ann1095-en-gb — Announcement
Season's Greetings from ESO
A retrospective look at 2010
8 December 2010
Click here for a special seasonal greeting from everyone at the European Southern Observatory!
This year has heralded many new discoveries, facilitated by the ESO telescopes, including the thought-provoking find of a distant planetary system that resembles the Solar System. Using the HARPS spectrograph attached to ESO’s 3.6-metre telescope at La Silla in Chile, astronomers detected up to seven planets in orbit around a Sun-like star (eso1035). And an unusual interloper — an exoplanet that entered the Milky Way from another galaxy — was found by a European team of astronomers using the MPG/ESO 2.2-metre telescope at La Silla (eso1045).
In 2010 astronomers went far beyond just discovering such distant worlds. Amongst many new findings, astronomers used ESO’s Very Large Telescope at the Paranal Observatory in the Atacama Desert, Chile, to detect the first spectrum of an exoplanet (eso1002) directly and to analyse, for the first time, the atmosphere of a super-Earth (eso1047). Early in the next decade, astronomers should even be able to image rocky exoplanets, using the planned European Extremely Large Telescope (E-ELT).
Although 2010 was definitely the year of the exoplanets for ESO, other stellar news also made big waves in the media, including the discovery of hefty star currently weighing in at a whopping 265 solar masses and with a birthweight of as much as 320 times that of the Sun — perhaps not surprisingly, the most massive star known to date (eso1030).
This year, concluding the design phase, the E-ELT project went through a major review with an exceptionally positive outcome. Every aspect of this large project was scrutinised by an international panel of independent experts. The panel found that the E-ELT project was in excellent condition and is technically ready to enter the construction phase. On 26 April the ESO Council selected Cerro Armazones as the baseline site for the E-ELT (eso1018). This 3060-metre high peak is a neighbour of Cerro Paranal, the home of ESO’s Very Large Telescope, and only 20 kilometres away.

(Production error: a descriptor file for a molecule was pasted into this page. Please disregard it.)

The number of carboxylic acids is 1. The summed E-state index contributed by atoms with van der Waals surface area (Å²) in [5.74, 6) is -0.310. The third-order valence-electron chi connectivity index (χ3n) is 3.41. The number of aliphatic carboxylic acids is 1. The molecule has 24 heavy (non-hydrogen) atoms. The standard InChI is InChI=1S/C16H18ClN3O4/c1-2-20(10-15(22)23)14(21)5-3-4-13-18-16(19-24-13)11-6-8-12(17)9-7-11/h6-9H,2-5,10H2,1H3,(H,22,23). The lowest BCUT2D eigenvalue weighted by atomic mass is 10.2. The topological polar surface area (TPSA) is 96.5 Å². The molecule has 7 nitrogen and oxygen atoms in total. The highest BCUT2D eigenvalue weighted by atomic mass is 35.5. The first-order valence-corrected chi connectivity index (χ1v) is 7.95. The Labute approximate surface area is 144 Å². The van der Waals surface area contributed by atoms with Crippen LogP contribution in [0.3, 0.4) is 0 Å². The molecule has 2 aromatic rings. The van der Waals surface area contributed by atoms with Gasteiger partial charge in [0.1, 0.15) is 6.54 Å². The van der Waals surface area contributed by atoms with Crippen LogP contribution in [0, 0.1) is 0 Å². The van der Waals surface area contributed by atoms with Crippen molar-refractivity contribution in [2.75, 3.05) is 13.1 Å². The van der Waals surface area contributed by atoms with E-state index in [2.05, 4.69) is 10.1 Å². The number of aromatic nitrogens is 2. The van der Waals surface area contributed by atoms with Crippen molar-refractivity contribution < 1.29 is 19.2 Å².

The Atacama Large Millimeter/submillimeter Array (ALMA), which ESO and its international partners are building on the 5000-metre-high Chajnantor plateau in the Atacama Desert in Chile, also made important strides forward this year. When completed in 2013, the 66 antennas that make up ALMA will work together as one telescope, with a resolving power of up to ten times greater than the Hubble Space Telescope, and this year alone, eight of the 66 antennas have been put in place.
Finally, while we have much to look forward to in the years ahead, we would like to mention two very successful projects which draw to a close this month: the Space Telescope European Co-ordinating Facility (ST-ECF), which since 1984 has been the European hub for the NASA/ESA Hubble Space Telescope at ESO, and the International Year of Astronomy 2009 (IYA2009) Secretariat, which was set up at ESO’s Headquarters in 2007 to coordinate activities around the world. ESO’s involvement in ESA/Hubble outreach and in many IYA2009 projects will however continue to thrive.
After looking back at the events of 2010, the only thing left for us to do is to wish you all a Happy New Year!
Lars Lindberg Christensen
Head, ESO education and Public Outreach Department, Garching, Germany
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